The Goldsmith’s Fair is an annual show of some of the best designers and craftspeople in the jewellery and metalwork business, in the livery hall of the City of London’s oldest established guild. Every year, with around 80 stalls to choose from, there is a stunning range of items to view, many of which are surprisingly affordable. Many of these more affordable pieces are created by young jewellers and metalworkers at the start of their career. This year, there were ten recent graduates who were given the opportunity to show (and sell) their work alongside more established names. Of these, two were Korean. And joining them was a more established craftsman.
Misun Won is a recent graduate of Edinburgh College of Art, Jewellery & Silversmithing. Her current speciality is working in single sheets of silver which she cuts, solders, bends and shapes into a patchwork of small disks arranged in different angles and planes, which catch the light whichever way you are looking at it. These she makes into brooches, necklaces and rings, sometimes in combination with precious and semi-precious stones. The design is an explicit reference to the Korean jogakpo patchwork patterns which feature on wrapping cloths and clothes. As well as the irregular, seemingly random patterns of the silver disks, some of her pieces incorporate the regular geometric shapes generated by filography. Won’s work can also be seen at Somerset House this week.
Works by Misun Won
Serena (Kyung-hyun) Park has just graduated from Central St Martin’s. Her work combines traditional goldsmithing with glasswork – which involved her splitting her time between two separate workshops at St Martins. On display at the Fair was a wide range of objects – little perfume flasks wrapped in a finely-worked gold basket, a bold necklace with turquoise Murano-style glass, curvy-shaped rings in matt gold embedded with small glass fragments, and, possibly the most unusual item, the cutest little pillbox hat made out of blown glass. Held on by a small piece of elastic, it sat at a jaunty angle on Park’s head as she modelled it. Her work aims at a harmony, “a harmony between the different materials of glass, gemstones, and precious metal, and also the attunement of Nature with the human body”.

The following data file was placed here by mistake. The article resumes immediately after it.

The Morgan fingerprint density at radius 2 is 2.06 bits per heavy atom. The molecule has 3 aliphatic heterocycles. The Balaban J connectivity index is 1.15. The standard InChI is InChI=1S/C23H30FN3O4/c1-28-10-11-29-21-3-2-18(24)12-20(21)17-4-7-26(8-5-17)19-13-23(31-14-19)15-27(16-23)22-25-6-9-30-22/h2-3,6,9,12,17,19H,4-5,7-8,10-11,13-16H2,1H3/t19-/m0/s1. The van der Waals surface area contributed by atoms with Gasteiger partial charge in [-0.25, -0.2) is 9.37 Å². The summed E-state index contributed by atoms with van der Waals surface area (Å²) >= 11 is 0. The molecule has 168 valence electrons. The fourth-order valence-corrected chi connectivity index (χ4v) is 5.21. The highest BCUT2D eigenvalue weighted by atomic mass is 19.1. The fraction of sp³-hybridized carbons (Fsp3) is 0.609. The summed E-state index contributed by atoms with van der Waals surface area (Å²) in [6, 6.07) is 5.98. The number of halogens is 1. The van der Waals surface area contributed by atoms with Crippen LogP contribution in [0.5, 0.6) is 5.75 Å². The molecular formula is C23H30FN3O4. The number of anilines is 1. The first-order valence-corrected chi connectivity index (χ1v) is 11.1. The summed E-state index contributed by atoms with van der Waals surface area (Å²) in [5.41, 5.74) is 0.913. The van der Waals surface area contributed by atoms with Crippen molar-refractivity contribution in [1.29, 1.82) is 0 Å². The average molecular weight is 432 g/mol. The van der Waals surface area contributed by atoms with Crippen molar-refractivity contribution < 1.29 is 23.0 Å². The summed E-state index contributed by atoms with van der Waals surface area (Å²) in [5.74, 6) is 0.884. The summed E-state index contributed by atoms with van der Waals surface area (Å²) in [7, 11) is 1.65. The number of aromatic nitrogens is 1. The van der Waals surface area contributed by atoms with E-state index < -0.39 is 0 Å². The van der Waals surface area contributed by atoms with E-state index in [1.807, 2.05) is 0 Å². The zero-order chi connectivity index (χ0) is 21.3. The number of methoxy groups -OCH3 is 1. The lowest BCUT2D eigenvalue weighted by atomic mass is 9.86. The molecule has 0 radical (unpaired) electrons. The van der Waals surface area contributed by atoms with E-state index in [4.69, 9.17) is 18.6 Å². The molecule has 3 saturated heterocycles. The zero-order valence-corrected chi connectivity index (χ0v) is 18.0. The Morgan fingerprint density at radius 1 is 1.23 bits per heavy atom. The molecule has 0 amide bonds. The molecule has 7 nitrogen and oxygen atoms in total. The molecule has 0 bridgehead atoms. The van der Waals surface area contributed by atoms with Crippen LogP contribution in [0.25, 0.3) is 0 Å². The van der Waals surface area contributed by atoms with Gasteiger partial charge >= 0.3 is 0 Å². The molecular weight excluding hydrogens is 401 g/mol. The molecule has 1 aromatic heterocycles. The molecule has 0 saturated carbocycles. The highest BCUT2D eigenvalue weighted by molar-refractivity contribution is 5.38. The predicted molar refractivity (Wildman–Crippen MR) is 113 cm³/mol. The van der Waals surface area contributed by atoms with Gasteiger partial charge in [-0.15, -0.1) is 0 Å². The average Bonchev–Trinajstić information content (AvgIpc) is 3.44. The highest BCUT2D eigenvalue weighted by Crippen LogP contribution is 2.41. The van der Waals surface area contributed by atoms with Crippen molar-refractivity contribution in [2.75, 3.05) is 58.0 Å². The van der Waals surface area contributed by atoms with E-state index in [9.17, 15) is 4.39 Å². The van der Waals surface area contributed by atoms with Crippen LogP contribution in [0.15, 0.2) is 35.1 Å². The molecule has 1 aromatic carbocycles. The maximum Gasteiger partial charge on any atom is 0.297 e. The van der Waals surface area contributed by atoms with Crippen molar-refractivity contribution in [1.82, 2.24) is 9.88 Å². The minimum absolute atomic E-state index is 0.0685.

Works by Serena Park
William (Sang-hyeob) Lee has now been in the UK for 12 years – long enough to qualify for nationality, and indeed he will shortly be taking the solemn oath in front of Kingston Council. In his time in the UK, Lee has worked with Anthony Gormley, and has had his work exhibited at Aspreys and the V&A. His work has explicit Korean influence: his major pieces are silver versions of the classic ceramic vase shapes from the Choson dynasty. His moon vases, for example, are made from a single disk of silver 50cm in diameter by 3mm thick. This is raised into a traditional sized moon vase around 50 cm in diameter. At the equator, the vase is maybe 0.5mm thick. I discretely ask the price tag for one of these. Around £20,000, if I remember correctly. Not bad when you consider that Park Young-sook’s contemporary ceramic versions have a price tag of $30,000 – $40,000. “How much?” he asks, genuinely shocked. “And if you drop hers, it’s broken for good. If you drop mine, I can mend it for you”. He has two moon vases on display, and it has to be said that the matt sheen on one, and the bright multi-faceted sparkle of the other, give at least as much pleasure as the pure white of the ceramic versions which are available from many potters’ studios. Lee also produces smaller versions and vases in other traditional shapes all of which have a wonderful tactile quality – indeed, Lee is always keen for people to feel his work – and are extremely covetable.
Lee’s work is already getting noticed, and it is to be hoped that the work of the two younger exhibitors meet with a similar amount of success.
Works by William Lee
- Serena Park’s website
- Misun Won’s website
- The next big things: The pick of the crop, FT, 14 September 2009
(automatically generated) Read LKL’s review of this event here.